Register now to gain access to all of our features. Once registered and logged in, you will be able to create topics, post replies to existing threads, give reputation to your fellow members, get your own private messenger, post status updates, manage your profile and so much more. If you already have an account, login here - otherwise create an account for free today!
Embrace The Ew!
Posted 15 January 2012 - 03:32 PM
I only really started to look deeply into the EW when asked to rebuild an ex-BTCC Longman engine a couple years ago. The engine was so extensively damaged by a valve failure, that I had to start fresh with a donor engine and the data started rolling in. I've built a 1600 one since and have several others on the go; with that original engine recently coming back for rebuild after 18 months of flawless racing performance, requiring no attention beyond oil changes while it's competitiors came and went a bit! It's a basically strong but light engine design, which I'll expand on in some detail.
It entered production in 1998 as far as I'm aware, with the launch of the 206, while the XU 16v continued to be produced for other models. It's been the standard Peugeot/Citroen 1.8-2.2 litre petrol engine ever since. It even did a spell in late Xsaras. Apart from the slightly deviant HPI engine in the C5, they all have basically the same double overhead cam 16v alloy block configuration. The block is open deck cast alloy, with the iron liners cast in place as sleeves. The block splits at the crank centreline to form one of the main benefits of the engine design; a main bearing ladder, that give tremendous block rigidity and stability, which has major advantages in a performance engine. The head is fundamentally a development of the later XU 16v head, the cam ladders are even the same casting as the former, with slightly different machining. The cam blanks are the same for both engines, but most EWs use small followers that can't run XU large follower profiles as they are. The oil pump is driven directly on the crank nose, being the eccentric star type widely used. The oil pump is probably the weakest link in the engine. Half moon thrust washers seem a step back from the XU's 360 degree thrusts. The cranks are mostly interchangeable with XU ones. Bore spacing identical to XU and valve angle/spacing as good as identical. The engine sits at 15 degrees inclination (XU 30 degrees).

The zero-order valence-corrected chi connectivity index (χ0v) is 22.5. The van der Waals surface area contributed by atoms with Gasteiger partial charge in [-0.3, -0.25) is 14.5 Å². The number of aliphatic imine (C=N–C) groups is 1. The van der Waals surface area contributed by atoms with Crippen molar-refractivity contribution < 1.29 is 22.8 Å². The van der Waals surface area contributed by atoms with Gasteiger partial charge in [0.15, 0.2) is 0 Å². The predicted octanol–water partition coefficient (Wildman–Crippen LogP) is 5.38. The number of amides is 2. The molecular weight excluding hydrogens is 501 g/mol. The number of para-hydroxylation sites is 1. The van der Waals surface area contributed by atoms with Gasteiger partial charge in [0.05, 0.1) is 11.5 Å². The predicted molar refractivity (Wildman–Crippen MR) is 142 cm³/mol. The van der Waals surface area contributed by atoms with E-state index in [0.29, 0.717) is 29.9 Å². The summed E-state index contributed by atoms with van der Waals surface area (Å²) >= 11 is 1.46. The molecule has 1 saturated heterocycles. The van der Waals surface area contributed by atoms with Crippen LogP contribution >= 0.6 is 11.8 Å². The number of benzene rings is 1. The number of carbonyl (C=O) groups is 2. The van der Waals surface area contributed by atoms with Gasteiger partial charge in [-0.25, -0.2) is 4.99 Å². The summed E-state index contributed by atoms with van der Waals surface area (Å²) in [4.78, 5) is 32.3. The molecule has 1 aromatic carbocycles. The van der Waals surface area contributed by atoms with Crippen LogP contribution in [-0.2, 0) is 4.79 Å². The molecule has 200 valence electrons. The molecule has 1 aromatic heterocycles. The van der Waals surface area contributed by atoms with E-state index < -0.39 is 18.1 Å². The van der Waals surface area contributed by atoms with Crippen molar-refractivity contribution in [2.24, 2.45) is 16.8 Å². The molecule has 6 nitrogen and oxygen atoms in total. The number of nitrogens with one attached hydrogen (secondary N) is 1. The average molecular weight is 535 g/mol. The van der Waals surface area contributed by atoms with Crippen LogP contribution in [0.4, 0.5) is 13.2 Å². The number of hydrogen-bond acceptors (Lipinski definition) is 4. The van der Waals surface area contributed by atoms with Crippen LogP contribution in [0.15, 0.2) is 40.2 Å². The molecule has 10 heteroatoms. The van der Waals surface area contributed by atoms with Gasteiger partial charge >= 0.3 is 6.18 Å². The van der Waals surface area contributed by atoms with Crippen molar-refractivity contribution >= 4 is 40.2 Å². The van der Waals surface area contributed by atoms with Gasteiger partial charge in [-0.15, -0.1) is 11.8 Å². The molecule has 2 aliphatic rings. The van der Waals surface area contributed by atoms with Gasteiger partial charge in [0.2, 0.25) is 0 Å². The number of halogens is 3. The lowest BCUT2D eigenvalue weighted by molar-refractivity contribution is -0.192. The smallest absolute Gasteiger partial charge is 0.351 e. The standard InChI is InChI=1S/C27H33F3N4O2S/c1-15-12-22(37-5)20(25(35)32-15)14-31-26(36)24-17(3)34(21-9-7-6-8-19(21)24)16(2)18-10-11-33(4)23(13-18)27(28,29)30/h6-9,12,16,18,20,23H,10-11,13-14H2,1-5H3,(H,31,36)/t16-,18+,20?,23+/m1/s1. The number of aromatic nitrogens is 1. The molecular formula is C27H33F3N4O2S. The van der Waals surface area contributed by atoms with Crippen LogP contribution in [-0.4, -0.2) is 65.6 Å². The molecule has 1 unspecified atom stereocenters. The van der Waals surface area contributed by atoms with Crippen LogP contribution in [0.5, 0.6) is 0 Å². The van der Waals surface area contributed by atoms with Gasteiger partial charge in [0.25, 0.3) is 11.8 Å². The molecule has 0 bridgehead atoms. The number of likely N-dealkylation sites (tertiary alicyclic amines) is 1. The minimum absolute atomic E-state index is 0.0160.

Basic range is:
EW7J4 1749cc, 82.7mm bore and 81.4mm stroke, 45mm big ends, 212.5mm block height, 29.5mm inlet and 27.4mm exhaust valves (inserts are the same as bigger engines), 28.4mm cam followers
EW10J4 (140PS) 1997cc, 85mm bore and 88mm stroke, 45mm big ends, 212.5mm block height, 33mm inlet and 29mm exhaust, 28.4mm cam followers
EW10J4S (180PS) 1997cc, 85mm bore and 88mm stroke, 45mm big ends, 212.5mm block height, 35mm inlet and 31mm exhaust valves, 30mm cam followers, variable cam phasing control
EW12J4 2231cc, 86mm bore and 96mm stroke, 50mm big ends, 221.5mm block height, 35mm inlet and 31mm exhaust valves, 28.4mm cam followers, variable cam phasing control
More to follow....
Posted 15 January 2012 - 05:51 PM
Posted 15 January 2012 - 06:04 PM
Posted 15 January 2012 - 06:48 PM
Conversely, the EW offers a range of heads from the small ports of the EW7J4, through the usefully sized EW10J4 ports that have material where you need it to re-sculpt and the excellent basic shape of the EW10J4S and EW11J4 heads. Exhaust ports on the 10 and 12 heads are fabulously good as they are, like the XU10 heads, think of them as GTI6 like. 6mm stem valves mean it's hard to get them wrong and plenty room for a good spring install and shim stack. The oil pump I've found fine so far, but might not like sustained high rpm use, I know the wet sump works well with PS baffles and Accusump. Water pump is standard cambelt driven fayre, alternator fitting is easy without A/C. Coolant system is blend type, but easily managed with a stat. Factory rods and pistons are mostly quite lightweight, but EW10J4S rods (bushed, all others captive) and EW12 rods are pretty tough looking. I've not seen the EW10J4S crank yet, but I can tell you that the steel 88mm XU9TD and 96mm HDI 2.2 cranks fit fine; in fact the only cranks that I've had to make room for where the XU5 and the billet BTCC one!